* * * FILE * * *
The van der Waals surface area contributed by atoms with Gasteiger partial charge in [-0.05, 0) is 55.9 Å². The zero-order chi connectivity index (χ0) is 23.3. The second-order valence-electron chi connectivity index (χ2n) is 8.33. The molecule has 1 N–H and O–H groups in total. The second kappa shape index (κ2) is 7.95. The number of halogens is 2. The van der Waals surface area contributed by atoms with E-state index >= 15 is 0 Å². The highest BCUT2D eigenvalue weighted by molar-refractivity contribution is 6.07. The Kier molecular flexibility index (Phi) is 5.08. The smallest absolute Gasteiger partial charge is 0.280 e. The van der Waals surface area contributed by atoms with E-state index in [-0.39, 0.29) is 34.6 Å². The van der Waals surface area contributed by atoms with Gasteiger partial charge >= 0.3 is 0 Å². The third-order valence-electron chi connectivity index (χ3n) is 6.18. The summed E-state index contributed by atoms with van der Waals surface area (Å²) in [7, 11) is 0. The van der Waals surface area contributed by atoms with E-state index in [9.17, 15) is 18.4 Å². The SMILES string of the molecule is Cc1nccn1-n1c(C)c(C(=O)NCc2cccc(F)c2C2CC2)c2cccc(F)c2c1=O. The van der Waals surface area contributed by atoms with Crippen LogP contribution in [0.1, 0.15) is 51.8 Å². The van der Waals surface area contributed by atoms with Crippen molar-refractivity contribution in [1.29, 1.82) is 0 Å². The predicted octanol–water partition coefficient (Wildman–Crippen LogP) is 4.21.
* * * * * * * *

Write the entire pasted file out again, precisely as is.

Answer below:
The van der Waals surface area contributed by atoms with Gasteiger partial charge in [-0.05, 0) is 55.9 Å². The zero-order chi connectivity index (χ0) is 23.3. The second-order valence-electron chi connectivity index (χ2n) is 8.33. The molecule has 1 N–H and O–H groups in total. The second kappa shape index (κ2) is 7.95. The number of halogens is 2. The van der Waals surface area contributed by atoms with E-state index >= 15 is 0 Å². The highest BCUT2D eigenvalue weighted by molar-refractivity contribution is 6.07. The Kier molecular flexibility index (Phi) is 5.08. The smallest absolute Gasteiger partial charge is 0.280 e. The van der Waals surface area contributed by atoms with E-state index in [-0.39, 0.29) is 34.6 Å². The van der Waals surface area contributed by atoms with Gasteiger partial charge >= 0.3 is 0 Å². The third-order valence-electron chi connectivity index (χ3n) is 6.18. The summed E-state index contributed by atoms with van der Waals surface area (Å²) in [7, 11) is 0. The van der Waals surface area contributed by atoms with E-state index in [9.17, 15) is 18.4 Å². The SMILES string of the molecule is Cc1nccn1-n1c(C)c(C(=O)NCc2cccc(F)c2C2CC2)c2cccc(F)c2c1=O. The van der Waals surface area contributed by atoms with Crippen LogP contribution in [0.1, 0.15) is 51.8 Å². The van der Waals surface area contributed by atoms with Crippen molar-refractivity contribution in [1.29, 1.82) is 0 Å². The predicted octanol–water partition coefficient (Wildman–Crippen LogP) is 4.21.